Thursday, November 6, 2008


Luke and I returned last Friday from spending two weeks in Indonesia visiting Luke's brother, Caleb. We saw and experienced so many things that I've been having a hard time deciding how to give you a glimpse of it in one blog post. So I will do my best (without going on and on and on...) to share the highlights with you. I've only included a few pictures in this blog, but I will make a slideshow of some of our favorite pictures on the sidebar that you can look at if you'd like. Between us and Caleb we have over 500 pictures, so I promise I'll just pick our favorites!

We spent the first week in Indonesia in Bandung, where Caleb lives. We met with many of his friends, spent some time with a couple from Kansas that has lived in Indonesia for 32 years, saw an active volcano, went to a market, went a Muslim mosque, and traveled to a farm in rural Indonesia and spent one night there. We then traveled back to Jakarta (the capital city) and stayed with an Indonesian family that Caleb has gotten to know well during his time there. They showed us great hospitality and we really enjoyed our time with them. While in Jakarta we were part of a going-away party for the couple from Kansas, toured a park that displayed the culture of the different islands that make up Indonesia, and spent one night on a small island where we were able to snorkel, relax, and enjoy the scenery. On our way to the airport at the end of our trip Caleb asked us to choose five words to describe our experience in Indonesia. I think this may be the best way to highlight the trip for you. And in all honesty, I've made some slight changes to the five words from how I originally answered Caleb's question as I've had a little more time to reflect on our trip (and to try and give you a more complete picture on the blog!).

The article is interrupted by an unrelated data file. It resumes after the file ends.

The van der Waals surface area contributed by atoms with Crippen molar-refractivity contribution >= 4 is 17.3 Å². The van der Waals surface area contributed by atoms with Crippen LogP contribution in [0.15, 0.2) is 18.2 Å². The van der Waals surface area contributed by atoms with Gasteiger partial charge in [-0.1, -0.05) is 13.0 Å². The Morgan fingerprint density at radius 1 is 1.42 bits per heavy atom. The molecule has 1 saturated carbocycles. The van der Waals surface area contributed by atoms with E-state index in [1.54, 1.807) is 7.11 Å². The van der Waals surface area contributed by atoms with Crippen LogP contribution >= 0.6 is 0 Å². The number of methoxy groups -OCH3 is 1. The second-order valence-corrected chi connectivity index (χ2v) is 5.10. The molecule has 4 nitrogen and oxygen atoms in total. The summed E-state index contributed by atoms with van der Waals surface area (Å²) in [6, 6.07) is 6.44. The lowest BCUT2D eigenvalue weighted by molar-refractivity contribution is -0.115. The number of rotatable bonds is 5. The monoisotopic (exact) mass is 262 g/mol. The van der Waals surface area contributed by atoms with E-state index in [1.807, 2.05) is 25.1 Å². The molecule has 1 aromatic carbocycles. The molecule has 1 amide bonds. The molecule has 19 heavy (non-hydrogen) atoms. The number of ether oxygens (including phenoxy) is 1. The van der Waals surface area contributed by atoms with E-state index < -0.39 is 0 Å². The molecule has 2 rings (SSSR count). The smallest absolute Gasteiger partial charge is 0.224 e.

1. People: I think this word best describes Luke's and my first impression of Indonesia...there are people everywhere!! Caleb told us that the island has an average of 1000 people/sq km...and there are rural parts of the island with very few people. Most neighborhoods did not have streets through them, just very narrow paths (impossible for a car to fit down, but just wide enough for a motorcycle) called gongs. The gongs weave through all the houses that are definitely not set up on any sort of grid. We were amazed Caleb could figure his way through the mazes of gongs! The other reason we chose this word is that everyday we had at least one meal with a friend of Caleb's. It was a lot of fun to meet the people that he has been developing relationships with over the past two years. The above picture was taken after we ate lunch with Caleb's roommates. We had a great time with them and ended up giving a mini "marriage seminar" as they are almost all single, really wanting to find a wife, and had lots of questions about dating and marriage. I don't know how much wisdom we have to share after short 8 months...but they were eager to learn whatever they could from us!

2. Overwhelming: For much of the trip I found myself feeling overwhelmed, for a number of reasons (being pregnant may be one). I think one of the most difficult things for me was to see the level and extent of poverty that exists in Indonesia and feeling a sense of hopelessness and wondering how you could even begin to make a difference in a place with such poverty. The poverty level in Indonesia is considered an income of $2/day or less and 40% of the population lives at or below the poverty line. The government is well-known for its corruption and this has definitely contributed to the lack of development in Indonesia. The people we talked to though had great respect for their newest president and they all felt that he was taking steps to eliminate the corruption. This picture is a typical street scene in Bandung. There are a couple of bicycle taxis on the left side of the picture and a man carrying to large metal boxes over his shoulder. He is most likely able to cook out of these boxes and then sell food on the side of the street. This is a very common way Indonesians try to make a living. So not only do you have all the traffic of cars and motorcycles but you also have bicycle taxis, people pushing carts, and horse-drawn taxis trying to weave their way in and out of traffic. We actually saw a motorcyclist get knocked down by a young boy pulling a horse-drawn taxi against the flow of traffic during rush hour in Jakarta.